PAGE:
Editor's note: This "A Balancing Act" story is the ninth in a series for Food Dive, where experts examine trends uncovered in earnings reports and discuss strategies that impact the balance sheet. You can read the first piece here, the second here, the third here, the fourth here, the fifth here, the sixth here , the seventh here, and the eighth here.
For large firms and financial agencies, there are many ways to invest in up-and-coming food companies that incorporate today’s values of natural ingredients, clean labels and organic production.
Consumers and those who have no control over the purse strings of venture capital funds or accelerators have fewer options. Shares of publicly traded companies can be purchased. Nonprofits can be supported. Products can be purchased.
And now there are two other options for high-impact investment: A traded fund that is made up of publicly traded companies dealing in organic products and backing ventures and ideas online through a platform like Kickstarter.
Making an investment
Investment firm Janus Capital launched an exchange-traded fund that’s solely for companies that make most of their money from organic products or natural foods. Nick Cherney, senior vice president and head of exchange traded products at Janus Capital, was a driving force behind its establishment.
Cherney said that he had a personal interest in starting the ETF, which allows people to invest in several companies in the organics business. This is one of four thematic investment funds launched by Janus this year. Cherney said that these four funds – which also include health and fitness-related companies, long-term care related companies, and companies that are dedicated to fighting obesity – meet some of today’s lifestyles.
These funds are derived from “long-term demographic or consumer trends,” Cherney told Food Dive. They’re business sectors that are growing – both financially and in popularity. And they help anyone who invests put their money where their beliefs are.
“The U.S. investor is the largest pool of investment capital in the world,” Cherney said. “Most of those people are … going to support organics through their consumption, but they're not going to go and invest in private companies.”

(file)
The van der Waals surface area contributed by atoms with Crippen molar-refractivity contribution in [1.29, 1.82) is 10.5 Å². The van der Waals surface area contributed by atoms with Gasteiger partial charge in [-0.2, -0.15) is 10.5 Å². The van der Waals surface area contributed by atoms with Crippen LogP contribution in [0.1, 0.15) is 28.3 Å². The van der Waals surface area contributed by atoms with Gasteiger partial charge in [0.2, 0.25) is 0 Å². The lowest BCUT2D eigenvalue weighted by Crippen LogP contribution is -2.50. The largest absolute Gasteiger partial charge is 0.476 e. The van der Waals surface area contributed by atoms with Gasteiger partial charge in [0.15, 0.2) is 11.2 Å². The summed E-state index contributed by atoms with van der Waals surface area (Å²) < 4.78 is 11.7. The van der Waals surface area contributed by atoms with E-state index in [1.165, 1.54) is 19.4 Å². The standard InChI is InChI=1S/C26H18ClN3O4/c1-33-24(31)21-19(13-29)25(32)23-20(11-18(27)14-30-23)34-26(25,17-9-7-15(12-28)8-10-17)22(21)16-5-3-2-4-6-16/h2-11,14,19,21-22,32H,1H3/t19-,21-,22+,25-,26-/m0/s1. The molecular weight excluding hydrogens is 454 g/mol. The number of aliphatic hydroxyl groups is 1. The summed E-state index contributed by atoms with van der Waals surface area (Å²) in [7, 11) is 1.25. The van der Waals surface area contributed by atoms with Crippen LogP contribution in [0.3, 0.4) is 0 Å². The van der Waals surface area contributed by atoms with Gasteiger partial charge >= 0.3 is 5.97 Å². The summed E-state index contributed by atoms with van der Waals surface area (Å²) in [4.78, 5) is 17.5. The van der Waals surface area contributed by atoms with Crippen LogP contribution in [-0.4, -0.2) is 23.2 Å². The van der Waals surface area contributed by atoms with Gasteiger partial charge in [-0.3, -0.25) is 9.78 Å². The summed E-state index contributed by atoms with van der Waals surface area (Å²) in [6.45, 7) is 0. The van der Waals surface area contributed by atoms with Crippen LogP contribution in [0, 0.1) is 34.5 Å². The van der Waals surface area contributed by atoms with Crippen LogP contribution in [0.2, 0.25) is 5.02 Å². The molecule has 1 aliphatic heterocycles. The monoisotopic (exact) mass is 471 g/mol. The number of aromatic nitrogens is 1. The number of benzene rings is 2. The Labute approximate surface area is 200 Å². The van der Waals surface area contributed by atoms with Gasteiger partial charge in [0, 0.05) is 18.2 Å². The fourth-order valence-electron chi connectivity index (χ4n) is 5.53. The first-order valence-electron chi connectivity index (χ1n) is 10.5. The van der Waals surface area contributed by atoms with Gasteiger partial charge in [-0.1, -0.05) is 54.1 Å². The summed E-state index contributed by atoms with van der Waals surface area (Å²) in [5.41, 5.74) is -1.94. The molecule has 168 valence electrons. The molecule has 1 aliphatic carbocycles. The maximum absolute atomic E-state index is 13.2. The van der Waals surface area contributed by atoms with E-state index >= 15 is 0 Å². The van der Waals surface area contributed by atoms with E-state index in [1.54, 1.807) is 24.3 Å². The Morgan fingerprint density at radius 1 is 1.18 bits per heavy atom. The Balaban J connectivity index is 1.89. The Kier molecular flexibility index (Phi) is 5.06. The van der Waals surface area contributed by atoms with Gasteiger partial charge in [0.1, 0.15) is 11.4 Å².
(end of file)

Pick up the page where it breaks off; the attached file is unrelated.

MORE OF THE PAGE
“The U.S. investor is the largest pool of investment capital in the world. Most of those people are … going to support organics through their consumption, but they're not going to go and invest in private companies.”
Senior vice president and head of exchange trading, Janus Capital
Purchasing shares of the ETF can help support companies that are making strides in the organic space, both for food and cosmetics. Cherney said that if enough people are investing in companies that share their beliefs, it really does help.
“The route for U.S. financial capital to find its way into the industry and support it can be accelerated pretty dramatically through capital markets,” Cherney said. “That's really, I think, the purpose of this product.”
For investors looking for growth, organic food and products are wise places to invest. Organic food has been growing by the double digits each year. According to statistics from the Organic Trade Association, sales have increased from $3.6 billion in 1997 to $43.3 billion in 2015. Nearly 5% of all food sold in the United States last year was organic. According to Consumer Reports, 84% of adults in the U.S. are buying organic food. TechSci Research expects organic food to grow at a CAGR of more than 14% from 2016 to 2021.
How it began